I was so afraid from that point on of being around him, and I tried so hard to be sensitive and not be direct and honest for fear of hurting his feelings. But in doing that, I think I hurt him even more. He knew I had a problem with the situation. He was very in tuned to me and how I was acting, but I still always denied it when he brought it up. I just never wanted to hurt him, never wanted to alienate him, because I would never want anyone to do that to me. I had a lot of trouble with this concept and my parents kept saying to me that it was like apples and oranges, and there was no comparison between ulcerative colitis and hepatitis C. But I still looked at it the same way. Hepatitis C is an invisible chronic illness that is very embarrassing and not something that most people would want to share, for fear of…well I guess, getting the reaction this person got from me. I never got a chance to apologize for how I acted. It was easier for me to have him view me as someone who didn’t know “what a real relationship/friendship” was. It was easier for me to be the bad guy, than to look him in the eye and tell him the truth.

This story, in its entirety, is not something I share with most people. I may use some derivative of it in passing conversations, but only to a few people have I ever directly spoke about him and the position I was in.

My friends, Sara and Amanda, and I, have sort of been having confession-like emails and conversations, where we tell each other things that we’ve always kept to ourselves, or even only told a few people about. We talk about some of the things we have experienced or situations we have been in (or are currently dealing with) that are hard for us to let go and that are very difficult for us to open up and talk about. We go back and forth with emails, texts, or phone conversations until we sort of feel like we have gotten everything out. It made me think about how healthy this was, and how cathartic it was for me to open up to them in the middle of the night, and read their responses this morning. It was so nice to be able to just type everything I was feeling and send it to Sara and Amanda, knowing that I would not be met with judgmental comments, but with unconditional support and love. This made me think about how important it is to have at least one person, whether it is a friend, significant other, or even a therapist. Just, someone who you can open up to and share your deepest secrets and emotions in a safe environment. I believe it was Amanda, who said in her response “I am so happy we have created this safe place for us to share.”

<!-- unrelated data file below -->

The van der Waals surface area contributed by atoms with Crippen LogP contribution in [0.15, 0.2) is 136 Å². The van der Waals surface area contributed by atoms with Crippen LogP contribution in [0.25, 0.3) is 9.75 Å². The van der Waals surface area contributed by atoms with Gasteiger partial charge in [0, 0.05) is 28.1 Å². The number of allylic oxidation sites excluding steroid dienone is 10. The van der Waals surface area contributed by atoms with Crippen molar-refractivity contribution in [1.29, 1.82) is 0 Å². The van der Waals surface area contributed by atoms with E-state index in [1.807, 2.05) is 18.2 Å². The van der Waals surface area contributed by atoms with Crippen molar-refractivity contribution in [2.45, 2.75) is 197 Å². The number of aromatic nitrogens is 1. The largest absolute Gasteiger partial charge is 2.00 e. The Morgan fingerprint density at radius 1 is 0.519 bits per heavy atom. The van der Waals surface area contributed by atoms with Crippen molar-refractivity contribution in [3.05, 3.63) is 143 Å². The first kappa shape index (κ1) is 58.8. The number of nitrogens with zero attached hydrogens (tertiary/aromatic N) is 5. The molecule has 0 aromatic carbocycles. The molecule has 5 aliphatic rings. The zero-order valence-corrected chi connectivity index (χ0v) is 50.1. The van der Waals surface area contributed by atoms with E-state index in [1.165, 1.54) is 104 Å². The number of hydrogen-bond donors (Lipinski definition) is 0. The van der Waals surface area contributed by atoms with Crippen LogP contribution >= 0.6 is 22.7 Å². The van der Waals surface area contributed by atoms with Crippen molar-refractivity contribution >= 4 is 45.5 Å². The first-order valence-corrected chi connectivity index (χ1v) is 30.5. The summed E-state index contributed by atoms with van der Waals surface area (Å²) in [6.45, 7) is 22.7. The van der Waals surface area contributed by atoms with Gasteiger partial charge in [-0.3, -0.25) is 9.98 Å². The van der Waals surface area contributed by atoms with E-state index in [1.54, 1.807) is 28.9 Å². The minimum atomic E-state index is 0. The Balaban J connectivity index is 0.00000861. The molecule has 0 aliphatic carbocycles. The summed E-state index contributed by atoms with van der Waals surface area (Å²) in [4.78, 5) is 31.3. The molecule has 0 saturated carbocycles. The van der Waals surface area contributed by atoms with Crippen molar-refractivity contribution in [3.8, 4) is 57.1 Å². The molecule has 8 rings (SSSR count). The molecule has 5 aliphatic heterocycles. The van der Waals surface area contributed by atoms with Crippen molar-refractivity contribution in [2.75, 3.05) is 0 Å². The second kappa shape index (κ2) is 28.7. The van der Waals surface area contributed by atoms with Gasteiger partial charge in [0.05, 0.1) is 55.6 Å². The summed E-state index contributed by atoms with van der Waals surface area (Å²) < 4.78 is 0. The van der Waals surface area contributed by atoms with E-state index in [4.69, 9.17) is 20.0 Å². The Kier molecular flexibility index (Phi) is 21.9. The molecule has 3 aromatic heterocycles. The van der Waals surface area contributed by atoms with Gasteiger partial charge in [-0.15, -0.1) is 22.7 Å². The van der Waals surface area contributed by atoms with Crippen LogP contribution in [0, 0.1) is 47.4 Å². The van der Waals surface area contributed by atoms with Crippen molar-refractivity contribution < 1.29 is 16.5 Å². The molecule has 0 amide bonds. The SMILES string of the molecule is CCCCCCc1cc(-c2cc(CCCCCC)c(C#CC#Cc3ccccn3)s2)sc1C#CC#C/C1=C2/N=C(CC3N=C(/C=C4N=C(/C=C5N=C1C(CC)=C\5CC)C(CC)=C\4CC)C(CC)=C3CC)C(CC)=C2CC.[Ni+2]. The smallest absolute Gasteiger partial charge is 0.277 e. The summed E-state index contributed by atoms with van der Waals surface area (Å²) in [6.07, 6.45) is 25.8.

We all need a safe place or a person to share with. Since the title of my blog is “Keeping Things Inside is Bad For My Health,” it would be pretty safe to assume that I have kept an enormous amount inside me for years. It has done nothing but caused me extreme anxiety and unrelenting pain. Nothing good comes from keeping things inside. We all need someone to talk to, someone to listen, someone to understand, just…someone to be there.

  • Jodi

    AMEN to that!